:: These reviews were originally published
:: in Daniella Thompson on Brazil.


Sardines, samba, choro, jazz

Pagode Jazz Sardinha’s Club straddles the genres.

Daniella Thompson

4 September 2004

If Brazilian jazz has ever been haunted by a stigma, bossa nova is its name. Too often—especially outside Brazil—the two are assumed to be one, the former inseparable from the latter. Pagode Jazz Sardinha’s Club’s recent disc gives the lie to this myth once again, offering jazz based on traditional samba, as well as on other hard-driving native and imported genres. Everything but bossa nova.

The band’s approach has always been eclectic (read about its formation). In its latest album, Sardinhas, this group of crack musicians blends straight-ahead and Latin jazz, funk, rap, samba, soul, gafieira, and choro in a format that is thoroughly contemporary yet displays strong ties to urban musical traditions of the past.

The mix is made possible by the group’s versatile lineup, which includes Rodrigo Lessa on bandolim, banjo, cavaquinho & guitars; Bernardo Bosísio on guitar; Eduardo Neves on saxophones, flutes & piccolo; Roberto Marques on trombone & bombardino; Edson Menezes on bass; Xande Figueiredo on drums; and Marcos Esguleba on percussions.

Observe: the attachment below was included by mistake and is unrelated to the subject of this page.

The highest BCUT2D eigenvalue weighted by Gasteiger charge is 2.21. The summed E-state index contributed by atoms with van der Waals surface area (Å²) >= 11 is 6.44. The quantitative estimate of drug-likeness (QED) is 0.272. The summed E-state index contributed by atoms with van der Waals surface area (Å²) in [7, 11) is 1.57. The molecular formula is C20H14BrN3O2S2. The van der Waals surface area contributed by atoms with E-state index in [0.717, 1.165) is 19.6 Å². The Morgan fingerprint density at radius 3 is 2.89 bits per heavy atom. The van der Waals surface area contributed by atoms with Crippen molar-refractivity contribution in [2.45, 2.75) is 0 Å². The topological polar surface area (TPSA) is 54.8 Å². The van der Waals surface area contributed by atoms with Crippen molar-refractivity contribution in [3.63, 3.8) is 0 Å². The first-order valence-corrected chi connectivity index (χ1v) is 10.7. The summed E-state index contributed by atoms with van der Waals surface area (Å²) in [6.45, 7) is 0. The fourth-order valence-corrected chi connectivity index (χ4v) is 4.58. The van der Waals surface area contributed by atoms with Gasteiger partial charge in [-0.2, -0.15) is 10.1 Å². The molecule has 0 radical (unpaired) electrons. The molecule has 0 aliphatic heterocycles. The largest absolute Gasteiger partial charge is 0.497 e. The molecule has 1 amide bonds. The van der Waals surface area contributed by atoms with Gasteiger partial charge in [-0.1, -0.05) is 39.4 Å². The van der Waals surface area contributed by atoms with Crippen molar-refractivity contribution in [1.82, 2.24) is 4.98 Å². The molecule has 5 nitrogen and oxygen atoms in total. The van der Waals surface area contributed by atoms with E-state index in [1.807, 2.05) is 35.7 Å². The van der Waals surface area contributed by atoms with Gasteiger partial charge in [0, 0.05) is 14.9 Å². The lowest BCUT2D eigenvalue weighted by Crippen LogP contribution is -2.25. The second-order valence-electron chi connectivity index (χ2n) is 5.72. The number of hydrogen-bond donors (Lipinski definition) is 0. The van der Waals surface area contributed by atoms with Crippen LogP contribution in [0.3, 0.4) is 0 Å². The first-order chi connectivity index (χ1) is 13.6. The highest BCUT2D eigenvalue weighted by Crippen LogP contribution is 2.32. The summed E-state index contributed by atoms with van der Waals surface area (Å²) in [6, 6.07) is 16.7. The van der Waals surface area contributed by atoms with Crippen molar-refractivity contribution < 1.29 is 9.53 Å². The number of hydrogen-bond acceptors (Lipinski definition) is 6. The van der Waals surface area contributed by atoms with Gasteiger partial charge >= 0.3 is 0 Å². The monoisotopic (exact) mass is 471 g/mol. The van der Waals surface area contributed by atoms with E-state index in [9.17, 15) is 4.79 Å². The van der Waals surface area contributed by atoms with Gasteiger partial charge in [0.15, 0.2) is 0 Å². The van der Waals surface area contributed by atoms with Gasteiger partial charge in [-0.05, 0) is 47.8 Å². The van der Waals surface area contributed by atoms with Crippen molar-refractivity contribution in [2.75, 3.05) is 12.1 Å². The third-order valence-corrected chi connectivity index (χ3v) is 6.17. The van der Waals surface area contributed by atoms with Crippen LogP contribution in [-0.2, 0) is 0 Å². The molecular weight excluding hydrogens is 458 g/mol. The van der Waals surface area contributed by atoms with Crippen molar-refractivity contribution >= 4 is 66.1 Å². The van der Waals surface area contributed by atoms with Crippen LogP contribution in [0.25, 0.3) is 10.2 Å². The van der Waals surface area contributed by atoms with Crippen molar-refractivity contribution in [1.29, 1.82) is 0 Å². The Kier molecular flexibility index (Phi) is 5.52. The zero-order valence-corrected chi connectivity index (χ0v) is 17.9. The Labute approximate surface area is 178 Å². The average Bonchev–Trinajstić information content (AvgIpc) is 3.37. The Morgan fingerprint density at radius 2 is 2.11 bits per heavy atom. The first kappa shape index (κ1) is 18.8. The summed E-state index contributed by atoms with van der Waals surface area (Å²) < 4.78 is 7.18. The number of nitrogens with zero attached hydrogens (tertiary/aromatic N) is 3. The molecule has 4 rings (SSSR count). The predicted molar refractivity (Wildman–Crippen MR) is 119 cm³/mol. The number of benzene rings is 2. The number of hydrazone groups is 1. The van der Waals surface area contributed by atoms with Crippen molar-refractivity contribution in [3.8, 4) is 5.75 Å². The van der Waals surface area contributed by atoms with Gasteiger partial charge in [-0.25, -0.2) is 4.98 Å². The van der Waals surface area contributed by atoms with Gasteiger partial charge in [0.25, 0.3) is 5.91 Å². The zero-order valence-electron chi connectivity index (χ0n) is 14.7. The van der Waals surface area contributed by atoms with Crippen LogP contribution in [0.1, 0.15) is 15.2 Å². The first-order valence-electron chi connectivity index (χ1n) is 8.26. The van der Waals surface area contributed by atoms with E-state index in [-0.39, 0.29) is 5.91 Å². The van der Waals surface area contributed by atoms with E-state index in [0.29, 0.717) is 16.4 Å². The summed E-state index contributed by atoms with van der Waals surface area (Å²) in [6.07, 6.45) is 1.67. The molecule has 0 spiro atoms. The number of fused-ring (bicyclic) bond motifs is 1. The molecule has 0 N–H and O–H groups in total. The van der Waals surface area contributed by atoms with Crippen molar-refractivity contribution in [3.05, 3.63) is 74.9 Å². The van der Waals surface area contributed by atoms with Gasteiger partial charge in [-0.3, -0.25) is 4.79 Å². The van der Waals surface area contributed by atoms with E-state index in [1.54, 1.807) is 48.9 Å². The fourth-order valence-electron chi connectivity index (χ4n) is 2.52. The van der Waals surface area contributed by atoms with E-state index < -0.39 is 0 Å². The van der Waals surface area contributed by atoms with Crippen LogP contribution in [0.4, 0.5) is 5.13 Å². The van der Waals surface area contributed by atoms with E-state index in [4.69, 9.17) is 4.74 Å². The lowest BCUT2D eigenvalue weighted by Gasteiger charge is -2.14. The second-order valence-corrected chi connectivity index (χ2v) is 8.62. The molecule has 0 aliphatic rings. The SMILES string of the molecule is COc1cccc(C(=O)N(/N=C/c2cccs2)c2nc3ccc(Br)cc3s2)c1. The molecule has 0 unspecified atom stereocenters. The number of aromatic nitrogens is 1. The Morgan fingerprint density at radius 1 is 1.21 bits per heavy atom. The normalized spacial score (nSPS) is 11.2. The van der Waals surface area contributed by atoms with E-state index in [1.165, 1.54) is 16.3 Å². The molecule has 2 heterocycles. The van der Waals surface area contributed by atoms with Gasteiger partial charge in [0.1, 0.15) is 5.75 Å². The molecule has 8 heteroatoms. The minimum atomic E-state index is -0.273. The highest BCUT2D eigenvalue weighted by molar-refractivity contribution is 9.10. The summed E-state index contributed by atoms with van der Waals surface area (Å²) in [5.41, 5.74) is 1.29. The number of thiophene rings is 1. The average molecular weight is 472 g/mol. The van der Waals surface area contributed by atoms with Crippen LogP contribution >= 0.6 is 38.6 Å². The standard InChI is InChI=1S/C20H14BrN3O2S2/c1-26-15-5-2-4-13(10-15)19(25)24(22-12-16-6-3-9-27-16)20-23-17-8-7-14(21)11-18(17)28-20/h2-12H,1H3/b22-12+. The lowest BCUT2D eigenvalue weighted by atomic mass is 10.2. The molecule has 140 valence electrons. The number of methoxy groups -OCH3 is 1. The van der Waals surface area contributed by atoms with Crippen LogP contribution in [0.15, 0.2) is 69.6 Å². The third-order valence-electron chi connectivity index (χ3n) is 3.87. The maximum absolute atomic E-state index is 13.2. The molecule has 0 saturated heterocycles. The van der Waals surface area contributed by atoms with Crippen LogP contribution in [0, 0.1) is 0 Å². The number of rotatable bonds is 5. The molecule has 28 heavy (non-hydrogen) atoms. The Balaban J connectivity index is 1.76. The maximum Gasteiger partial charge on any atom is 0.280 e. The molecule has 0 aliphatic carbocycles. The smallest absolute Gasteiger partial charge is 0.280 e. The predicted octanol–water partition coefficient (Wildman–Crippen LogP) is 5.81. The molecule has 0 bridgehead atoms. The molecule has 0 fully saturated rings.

As in their first, eponymous album, the repertoire here is heavily based on compositions by founding band members Lessa and Neves. The disc opens on a danceable gafieira note with “Chave de Cadeia,” followed by funky Latin jazz in “Clube Savana.” Next there’s a star appearance by sambista Zeca Pagodinho in the band’s signature tune, “Pagode Jazz Sardinha’s Club,” which is augmented with rap interventions hurled forth in that rounded, oily, black carioca inflection. The lyrics live very much in the present, enumerating the hardships of contemporary life.

Pagode Jazz Sardinha’s Club
(Rodrigo Lessa/Eduardo Neves/
Mauro Aguiar)

Entrego a alma de bandeja
a quem quiser pechinchar
Não vou ficar no ora veja
atrás de colher-de-chá
Biscate e bico tá bom?
Se tá!
Tá pra lá de bom. Tô lá!
Se eu perco o fio da meada
o fim do mês me destrói.
Eu não nasci pra rei, sou rato,
e nessa é o rei que me rói.
Difícil é ter que bancar
Sem pestanejar
Se dói.
Perdoa amor
Se empenho o meu coração
É que eu não tenho um tostão
E a prestação me enforcou.
Vendo assim
Nosso amor
Parece que não tem fim
No fundo é calça de brim
Em banca de camelô.
Tô batalhando algum trocado
enquanto o mar não dá pé
Até cortando um bom dobrado
ando passando o boné.
Cansei de caraminguá
Pois é...
Vou terceirizar a fé.